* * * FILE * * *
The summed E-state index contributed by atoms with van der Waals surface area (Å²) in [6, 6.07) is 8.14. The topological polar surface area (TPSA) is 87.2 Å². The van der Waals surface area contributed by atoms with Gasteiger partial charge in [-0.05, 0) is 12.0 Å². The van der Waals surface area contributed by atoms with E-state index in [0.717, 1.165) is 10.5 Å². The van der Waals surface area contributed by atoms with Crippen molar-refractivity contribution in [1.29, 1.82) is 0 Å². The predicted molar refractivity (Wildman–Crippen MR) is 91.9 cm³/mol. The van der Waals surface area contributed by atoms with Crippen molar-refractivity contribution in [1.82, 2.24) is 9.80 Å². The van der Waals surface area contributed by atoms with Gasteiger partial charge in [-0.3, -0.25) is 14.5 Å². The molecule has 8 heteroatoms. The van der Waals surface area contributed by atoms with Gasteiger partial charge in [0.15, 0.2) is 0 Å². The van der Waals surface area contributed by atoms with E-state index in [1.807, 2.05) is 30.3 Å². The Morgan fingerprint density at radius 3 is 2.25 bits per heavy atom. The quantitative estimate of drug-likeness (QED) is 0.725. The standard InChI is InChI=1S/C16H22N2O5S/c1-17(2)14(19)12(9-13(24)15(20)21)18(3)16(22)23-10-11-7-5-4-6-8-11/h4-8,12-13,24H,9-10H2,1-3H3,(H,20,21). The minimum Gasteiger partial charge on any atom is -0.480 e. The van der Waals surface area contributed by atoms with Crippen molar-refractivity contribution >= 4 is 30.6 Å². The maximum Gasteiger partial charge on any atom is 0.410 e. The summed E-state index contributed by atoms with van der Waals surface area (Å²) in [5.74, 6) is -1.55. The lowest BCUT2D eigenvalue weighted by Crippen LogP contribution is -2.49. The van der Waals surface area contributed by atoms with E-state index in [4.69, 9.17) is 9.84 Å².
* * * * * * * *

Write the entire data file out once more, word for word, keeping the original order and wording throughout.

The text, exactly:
The summed E-state index contributed by atoms with van der Waals surface area (Å²) in [6, 6.07) is 8.14. The topological polar surface area (TPSA) is 87.2 Å². The van der Waals surface area contributed by atoms with Gasteiger partial charge in [-0.05, 0) is 12.0 Å². The van der Waals surface area contributed by atoms with E-state index in [0.717, 1.165) is 10.5 Å². The van der Waals surface area contributed by atoms with Crippen molar-refractivity contribution in [1.29, 1.82) is 0 Å². The predicted molar refractivity (Wildman–Crippen MR) is 91.9 cm³/mol. The van der Waals surface area contributed by atoms with Crippen molar-refractivity contribution in [1.82, 2.24) is 9.80 Å². The van der Waals surface area contributed by atoms with Gasteiger partial charge in [-0.3, -0.25) is 14.5 Å². The molecule has 8 heteroatoms. The van der Waals surface area contributed by atoms with Gasteiger partial charge in [0.15, 0.2) is 0 Å². The van der Waals surface area contributed by atoms with E-state index in [1.807, 2.05) is 30.3 Å². The Morgan fingerprint density at radius 3 is 2.25 bits per heavy atom. The quantitative estimate of drug-likeness (QED) is 0.725. The standard InChI is InChI=1S/C16H22N2O5S/c1-17(2)14(19)12(9-13(24)15(20)21)18(3)16(22)23-10-11-7-5-4-6-8-11/h4-8,12-13,24H,9-10H2,1-3H3,(H,20,21). The minimum Gasteiger partial charge on any atom is -0.480 e. The van der Waals surface area contributed by atoms with Crippen molar-refractivity contribution >= 4 is 30.6 Å². The maximum Gasteiger partial charge on any atom is 0.410 e. The summed E-state index contributed by atoms with van der Waals surface area (Å²) in [5.74, 6) is -1.55. The lowest BCUT2D eigenvalue weighted by Crippen LogP contribution is -2.49. The van der Waals surface area contributed by atoms with E-state index in [4.69, 9.17) is 9.84 Å².